An earlier verdict passed by a United States law court has been overturned as a death row inmate requesting to die by electric chair in protest over Tennessee’s controversial lethal injection process has been granted a stay of execution.
The inmate, Edmund Zagorski, who was set to be executed on Thursday, was handed a reprieve by appeals court judges after they agreed to examine claims he did not receive adequate representation at trial.
The order comes as the prisoner is locked in another legal challenge against state officials in a bid to prevent them from killing him using a three-drug lethal injection.
Zagorski had requested to die by electrocution due to concerns over the injection process used in Tennessee, which some medical experts claim causes inmates excruciating pain.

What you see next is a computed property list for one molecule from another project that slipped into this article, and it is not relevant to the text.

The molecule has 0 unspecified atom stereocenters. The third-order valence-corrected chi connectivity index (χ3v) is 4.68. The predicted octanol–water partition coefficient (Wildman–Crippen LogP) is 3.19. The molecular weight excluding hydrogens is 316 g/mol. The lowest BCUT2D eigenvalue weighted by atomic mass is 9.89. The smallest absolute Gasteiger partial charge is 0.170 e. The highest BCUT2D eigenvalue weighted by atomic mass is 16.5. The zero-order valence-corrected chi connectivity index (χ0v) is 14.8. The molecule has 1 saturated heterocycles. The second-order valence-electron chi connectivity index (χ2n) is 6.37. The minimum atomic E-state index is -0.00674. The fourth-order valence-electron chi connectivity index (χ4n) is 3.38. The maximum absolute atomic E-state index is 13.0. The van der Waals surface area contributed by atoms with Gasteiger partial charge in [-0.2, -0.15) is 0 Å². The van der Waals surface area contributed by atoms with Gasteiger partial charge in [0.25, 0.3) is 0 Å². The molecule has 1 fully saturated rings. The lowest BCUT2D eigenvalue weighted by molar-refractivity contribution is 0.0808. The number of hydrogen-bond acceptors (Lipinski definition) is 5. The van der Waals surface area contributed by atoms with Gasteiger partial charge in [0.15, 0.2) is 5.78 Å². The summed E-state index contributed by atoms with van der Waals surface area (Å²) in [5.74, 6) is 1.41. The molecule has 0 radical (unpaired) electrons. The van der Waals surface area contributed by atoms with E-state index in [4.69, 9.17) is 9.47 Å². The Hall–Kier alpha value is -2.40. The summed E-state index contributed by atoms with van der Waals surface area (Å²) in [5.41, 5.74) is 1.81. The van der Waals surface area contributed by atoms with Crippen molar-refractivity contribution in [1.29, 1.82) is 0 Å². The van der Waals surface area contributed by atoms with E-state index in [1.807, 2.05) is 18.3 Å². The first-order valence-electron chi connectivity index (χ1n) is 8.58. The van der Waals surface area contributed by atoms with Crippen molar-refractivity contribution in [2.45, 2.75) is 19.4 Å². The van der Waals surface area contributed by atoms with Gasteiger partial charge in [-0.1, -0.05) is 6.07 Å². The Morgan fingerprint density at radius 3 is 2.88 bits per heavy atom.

However, the state’s department of corrections says it will not respect his wishes, insisting his execution will be carried out using a cocktail of midazolam, vecuronium bromide and potassium chloride.
But Zagorski, who was sentenced to death in 1984 over a brutal murder of two men during a drug deal, further argued that Tennessee law allows those convicted of crimes before 2000 to choose their method of execution.
Meanwhile, no new date has been set for the sentenced to be carried out.